In the sumer of 1976, 30-year old Vince Papale is having a tough run of luck. He's been working as a substitute teacher for two days a week but has just found out that his job has been eliminated because of budget cuts. His wife gives up on him saying he'll never amount to anything and asks for a divorce. He works as a bartender and plays football with his friends. When the the new coach of the Philadelphia Eagles, Dick Vermeil, announces that he will hold open tryouts for the team, Vince reluctantly decides to give a try. Based on a true story. Written by
When the guys at the bar first learn that the Eagles hired Coach Dick Vermeil, they ask for the television to be turned up. The guy never touches the volume button located at the top of the television, but instead just reaches up and acts like he turns a volume knob at the bottom. See more »
What was it that you used to say to your kids at Hillsdale High? That character is tested when you're up against it?
And that's not the problem here. He's got plenty of character.
Who said I was talking about him?
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From A Philly Boy - A Feel Good Story That Does A Good Job Recreating 70's Philly Life
First off - I'm biased. Let me get that out of the way first. I grew up in Center City Philly during the 70's and am a life-long Eagles fan. So, I was pretty excited to see the movie to get juiced for the upcoming 2006 Eagles season while also hoping to relive Philly life from 1976.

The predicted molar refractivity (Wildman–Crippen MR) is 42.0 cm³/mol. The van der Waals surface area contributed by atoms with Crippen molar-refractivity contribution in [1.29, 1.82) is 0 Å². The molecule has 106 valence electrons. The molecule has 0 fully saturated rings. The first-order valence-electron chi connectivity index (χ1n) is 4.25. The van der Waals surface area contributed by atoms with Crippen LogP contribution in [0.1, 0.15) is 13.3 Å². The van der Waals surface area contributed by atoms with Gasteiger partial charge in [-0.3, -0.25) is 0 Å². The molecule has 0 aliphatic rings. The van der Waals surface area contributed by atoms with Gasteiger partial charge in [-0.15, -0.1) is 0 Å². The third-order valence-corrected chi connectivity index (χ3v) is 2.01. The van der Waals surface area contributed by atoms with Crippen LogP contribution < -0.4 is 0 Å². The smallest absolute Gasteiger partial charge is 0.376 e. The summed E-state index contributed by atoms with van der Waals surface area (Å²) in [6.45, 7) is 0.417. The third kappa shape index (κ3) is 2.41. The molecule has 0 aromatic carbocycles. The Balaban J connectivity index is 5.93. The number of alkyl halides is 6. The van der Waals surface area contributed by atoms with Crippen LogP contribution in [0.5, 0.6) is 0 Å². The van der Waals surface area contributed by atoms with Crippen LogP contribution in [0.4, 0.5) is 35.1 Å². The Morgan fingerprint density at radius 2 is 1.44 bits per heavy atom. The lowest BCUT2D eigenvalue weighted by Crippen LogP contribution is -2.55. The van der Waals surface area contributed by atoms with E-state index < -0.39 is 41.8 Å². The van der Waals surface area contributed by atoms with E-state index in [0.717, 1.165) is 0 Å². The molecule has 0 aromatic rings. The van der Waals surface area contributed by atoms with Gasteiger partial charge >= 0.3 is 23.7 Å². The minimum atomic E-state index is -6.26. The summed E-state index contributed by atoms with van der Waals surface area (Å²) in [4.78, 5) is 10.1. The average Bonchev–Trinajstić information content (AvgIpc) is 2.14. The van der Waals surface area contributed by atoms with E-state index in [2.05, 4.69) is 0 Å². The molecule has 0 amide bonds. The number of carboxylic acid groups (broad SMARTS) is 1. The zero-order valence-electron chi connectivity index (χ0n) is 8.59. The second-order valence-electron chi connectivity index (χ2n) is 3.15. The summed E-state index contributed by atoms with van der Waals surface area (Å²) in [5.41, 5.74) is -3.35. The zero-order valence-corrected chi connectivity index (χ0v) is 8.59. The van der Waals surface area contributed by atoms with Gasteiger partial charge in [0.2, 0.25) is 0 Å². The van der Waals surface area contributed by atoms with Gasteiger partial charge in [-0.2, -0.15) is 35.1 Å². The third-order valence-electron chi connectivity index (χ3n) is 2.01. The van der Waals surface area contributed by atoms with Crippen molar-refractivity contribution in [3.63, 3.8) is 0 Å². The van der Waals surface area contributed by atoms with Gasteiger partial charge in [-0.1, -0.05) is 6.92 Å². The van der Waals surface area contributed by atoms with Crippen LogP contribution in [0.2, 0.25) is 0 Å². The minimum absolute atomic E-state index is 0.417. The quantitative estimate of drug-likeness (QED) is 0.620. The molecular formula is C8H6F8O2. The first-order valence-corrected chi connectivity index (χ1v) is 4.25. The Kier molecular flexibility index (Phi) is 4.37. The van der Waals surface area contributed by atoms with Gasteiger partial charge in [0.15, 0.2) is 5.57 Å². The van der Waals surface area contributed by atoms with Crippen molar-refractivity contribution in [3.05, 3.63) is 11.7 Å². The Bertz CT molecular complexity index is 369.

The movie starts by giving us some background on the plight of the 1975 Eagles (a pretty bad team) and Vince Papale (a man pretty down on his luck). Little did both the team and Vince know their fortunes were about to change with the arrival of Dick Vermeil, the new head coach of the Eagles.
The basic need of any biographical movie is that it MUST establish a relationship with the audience in order for us to be emotionally connected to the movie. I would say that Invincible only does a "so-so" job with this. For example, I recently saw "Walk The Line", if that movie does one thing well is it makes us really care about Johnny Cash and June Carter. On the other hand, Mark Wahlberg's version of Vince Papale keeps us at a distance while offering only limited insight into what really makes Vince tick. It doesn't help that the script keeps Mark's lines to a minimum. This doesn't seem to jive with the real Vince Papale, a very high energy man who always has something to say. On the other hand, Greg Kinnear does a GREAT rendition of Dick Vermeil. He really nailed Dick in personality and mannerisms.
The best part of the movie are the visuals. The movie does a great job recreating Philadelphia life in 1976, what it was like to be an Eagle fan in the 70's and 1970's NFL life before the mega-millions contracts and cushy locker rooms with every amenity imaginable. These aspects of the movie, I thoroughly enjoyed.
However, there were a couple noticeable misses in this recreation. There was no mention at all of the 1976 Bicentennial in the movie. This was a pretty big miss since the entire city was wrapped up in the celebration. Another thing that puzzled me was the "woes us" attitude from the Phiilly fans in the movie. This really wasn't the case in Philadelophia at the time. Yes, the Eagles were bad, but the Phillies made the playoffs that year, the Sixers went to the NBA finals behind Dr. J, and the Flyers had just won two Stanley Cups. While I'm on the portrayal of the Philly fans, some of it was a little over the top. When the Eagles are losing by several touchdowns late in the game, everyone doesn't stay to boo, and we certainly don't threaten other fans to stay. I laughed at most of it because I knew it was more caricature than real life. But I know there are people out there who think thats how Philly fans really are. From me to you, it's more myth than fact.
Overall, I'm giving the movie 7 out of 10. But, if Vince Papale were a Giant, I'd only give it 6 out of 10.
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